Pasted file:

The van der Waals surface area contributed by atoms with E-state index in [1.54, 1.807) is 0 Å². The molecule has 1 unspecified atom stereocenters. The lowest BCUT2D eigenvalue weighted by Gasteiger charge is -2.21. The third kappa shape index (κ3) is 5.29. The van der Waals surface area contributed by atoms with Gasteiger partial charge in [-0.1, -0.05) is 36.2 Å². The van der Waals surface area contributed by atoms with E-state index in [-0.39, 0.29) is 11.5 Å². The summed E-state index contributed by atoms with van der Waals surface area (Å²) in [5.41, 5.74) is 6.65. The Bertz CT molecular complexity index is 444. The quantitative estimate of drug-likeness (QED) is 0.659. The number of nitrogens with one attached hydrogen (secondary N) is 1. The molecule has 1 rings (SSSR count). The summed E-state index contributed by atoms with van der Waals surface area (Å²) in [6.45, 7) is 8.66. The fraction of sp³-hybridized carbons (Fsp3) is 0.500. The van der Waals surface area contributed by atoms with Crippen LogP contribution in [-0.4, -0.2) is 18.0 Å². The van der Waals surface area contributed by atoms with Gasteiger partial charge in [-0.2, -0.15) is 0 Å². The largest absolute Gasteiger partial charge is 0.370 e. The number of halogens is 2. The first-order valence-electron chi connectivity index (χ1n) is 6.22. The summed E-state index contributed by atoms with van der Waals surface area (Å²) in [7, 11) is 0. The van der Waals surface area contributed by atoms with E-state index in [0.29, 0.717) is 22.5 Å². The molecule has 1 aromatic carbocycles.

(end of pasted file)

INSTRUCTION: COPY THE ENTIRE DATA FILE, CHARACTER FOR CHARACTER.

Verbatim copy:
The van der Waals surface area contributed by atoms with E-state index in [1.54, 1.807) is 0 Å². The molecule has 1 unspecified atom stereocenters. The lowest BCUT2D eigenvalue weighted by Gasteiger charge is -2.21. The third kappa shape index (κ3) is 5.29. The van der Waals surface area contributed by atoms with Gasteiger partial charge in [-0.1, -0.05) is 36.2 Å². The van der Waals surface area contributed by atoms with E-state index in [-0.39, 0.29) is 11.5 Å². The summed E-state index contributed by atoms with van der Waals surface area (Å²) in [5.41, 5.74) is 6.65. The Bertz CT molecular complexity index is 444. The quantitative estimate of drug-likeness (QED) is 0.659. The number of nitrogens with one attached hydrogen (secondary N) is 1. The molecule has 1 rings (SSSR count). The summed E-state index contributed by atoms with van der Waals surface area (Å²) in [6.45, 7) is 8.66. The fraction of sp³-hybridized carbons (Fsp3) is 0.500. The van der Waals surface area contributed by atoms with Crippen LogP contribution in [-0.4, -0.2) is 18.0 Å². The van der Waals surface area contributed by atoms with Gasteiger partial charge in [-0.2, -0.15) is 0 Å². The largest absolute Gasteiger partial charge is 0.370 e. The number of halogens is 2. The first-order valence-electron chi connectivity index (χ1n) is 6.22. The summed E-state index contributed by atoms with van der Waals surface area (Å²) in [7, 11) is 0. The van der Waals surface area contributed by atoms with E-state index in [0.29, 0.717) is 22.5 Å². The molecule has 1 aromatic carbocycles.